TIME Smartphones

Americans Spend Nearly 2 Days a Month Using Mobile Apps

How Much Time Americans Spend on Phones
Carlina Teteris—Getty Images/Flickr RF

That's a whole lotta Candy Crush

U.S. adults spend nearly two days per month using apps or web browsers on their phones, according to Nielsen research.

Americans age 18 and up spent an average of 43 hours and 31 minutes per month using apps or web browsers on their phones during the second quarter of 2014, a sharp rise from the 33 hours and 48 minutes per month during the same period last year, according to Nielsen’s second-quarter 2014 Cross-Platform report.

Yet for how much time Americans spend on their phones, they’re using a surprisingly low number of apps. Mobile phone users have installed on average about 42 apps, but the vast majority of them say they’re using fewer than 10 apps on a daily basis, according to Nielsen’s Mobile Apps Playbook. About half claim they’re using only one to four apps on a daily basis.

So what are those apps? According to comScore, the most popular apps in the U.S. in June 2014 were Facebook, YouTube, Google Play, Google Search and Google Maps.

TIME Earnings

This Is the Single Craziest Number in Facebook’s Earnings Report

Facebook Inc. Opens New Data Center In The Arctic Circle
A Facebook Inc. "Like" logo sits on display at the company's new data storage center near the Arctic Circle in Lulea, Sweden, on June 12, 2013. Bloomberg—Getty Images

There are a whole lot of Facebook addicts out there

Facebook put up a lot of impressive numbers in its third quarter earnings report Tuesday: 1.35 billion monthly active users, $3.2 billion in revenue, $800 million in profit. But the number that may be most surprising is one that rarely gets harped on in the media: 864 million daily active users.

This figure is the true metric driving the company’s runaway growth. To make money, Facebook needs to serve you ads—lots of ads—as you peruse its site. Obviously these daily users are soaking up a lot more ads than people who just check in once a month. Perhaps more importantly, the figure shows that Facebook is able to maintain its hold on users’ attention even as it stuffs more features (like auto-playing videos) and ads onto its site. In fact, the percentage of daily active users in the quarter, out of the total number of monthly active users, was 63%, up from about 59% in the previous quarter.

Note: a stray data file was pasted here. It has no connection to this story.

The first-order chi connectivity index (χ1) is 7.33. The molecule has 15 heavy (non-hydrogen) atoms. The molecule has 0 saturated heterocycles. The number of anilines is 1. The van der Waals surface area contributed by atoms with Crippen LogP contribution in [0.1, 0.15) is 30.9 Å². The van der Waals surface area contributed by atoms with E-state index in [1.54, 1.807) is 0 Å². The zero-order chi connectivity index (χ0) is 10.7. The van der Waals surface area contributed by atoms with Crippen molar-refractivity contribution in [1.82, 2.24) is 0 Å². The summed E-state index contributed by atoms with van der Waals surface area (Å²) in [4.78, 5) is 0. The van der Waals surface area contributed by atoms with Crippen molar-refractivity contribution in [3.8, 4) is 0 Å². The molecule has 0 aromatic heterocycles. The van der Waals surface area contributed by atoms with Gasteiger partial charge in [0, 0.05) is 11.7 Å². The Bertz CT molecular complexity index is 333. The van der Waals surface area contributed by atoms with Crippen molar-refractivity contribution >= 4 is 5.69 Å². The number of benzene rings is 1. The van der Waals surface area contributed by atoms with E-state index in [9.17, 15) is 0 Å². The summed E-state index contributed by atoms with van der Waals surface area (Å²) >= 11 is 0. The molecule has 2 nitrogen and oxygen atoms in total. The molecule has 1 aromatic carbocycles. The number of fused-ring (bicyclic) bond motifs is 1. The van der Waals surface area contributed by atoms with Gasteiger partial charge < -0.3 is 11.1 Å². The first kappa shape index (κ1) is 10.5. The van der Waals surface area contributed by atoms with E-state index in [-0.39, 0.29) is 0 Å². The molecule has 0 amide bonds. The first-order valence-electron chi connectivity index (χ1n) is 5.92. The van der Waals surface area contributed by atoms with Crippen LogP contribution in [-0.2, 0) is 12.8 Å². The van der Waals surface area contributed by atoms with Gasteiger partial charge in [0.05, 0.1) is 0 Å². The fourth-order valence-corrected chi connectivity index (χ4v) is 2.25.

This impressive retention rate helps explain why Facebook has said it will take on additional expenses in the future to expand staff and pursue more acquisitions—the company believes it knows what is users want, and it seemingly has the stats to back up the claim.

TIME Companies

Facebook Creams Expectations While Twitter’s User Growth Stumbles

This picture taken with a fisheye lens shows a man walks past a big logo created from pictures of Facebook users worldwide in the company's Data Center, its first outside the US on November 7, 2013 in Lulea, in Swedish Lapland. JONATHAN NACKSTRAND—AFP/Getty Images

The social media titans are having very different weeks

Another quarter, another chance for Facebook to easily beat Wall Street’s expectations. The world’s largest social network now has 1.35 billion monthly active users, and it generated $3.2 billion in revenue and more than $800 million in profit from them in the third quarter. Facebook’s woes trying adapt its business to mobile now seem like a distant memory, as mobile now makes up two-thirds of the company’s ad revenue. (Despite this success, Facebook’s stock is down more than 10% in after-hours trading after the company said it expects expenses for the year to outpace initial forecasts, though it remains to be seen how the stock will behave after investors have had a night to process the news.)

Twitter, Facebook’s most direct competitor, is having a very different week. The company’s stock plunged 10% after it released its quarterly earnings report Monday, not because of the company’s paltry profits—investors don’t expect the social network to make much money in the near term—but rather because Twitter increasingly looks like it won’t be able to approach anything near Facebook’s scale. Twitter added 13 million monthly active users during the quarter, for a total of 284 million. Facebook added about 30 million, and it will probably continue to increase the gap for the foreseeable future.

There are several reasons Twitter’s user and financial growth is trailing Facebook’s. For one, Facebook’s users are much, much more engaged with their social network than Twitter’s. Less than half of Twitter’s users visit the site daily in its top 20 markets, compared to 63% for Facebook globally. The number of timeline views each Twitter user sees also decreased during the quarter, both year-over-year and compared to the second quarter. Twitter just has not proven itself to be a necessity in its users’ lives to the same extent Facebook has.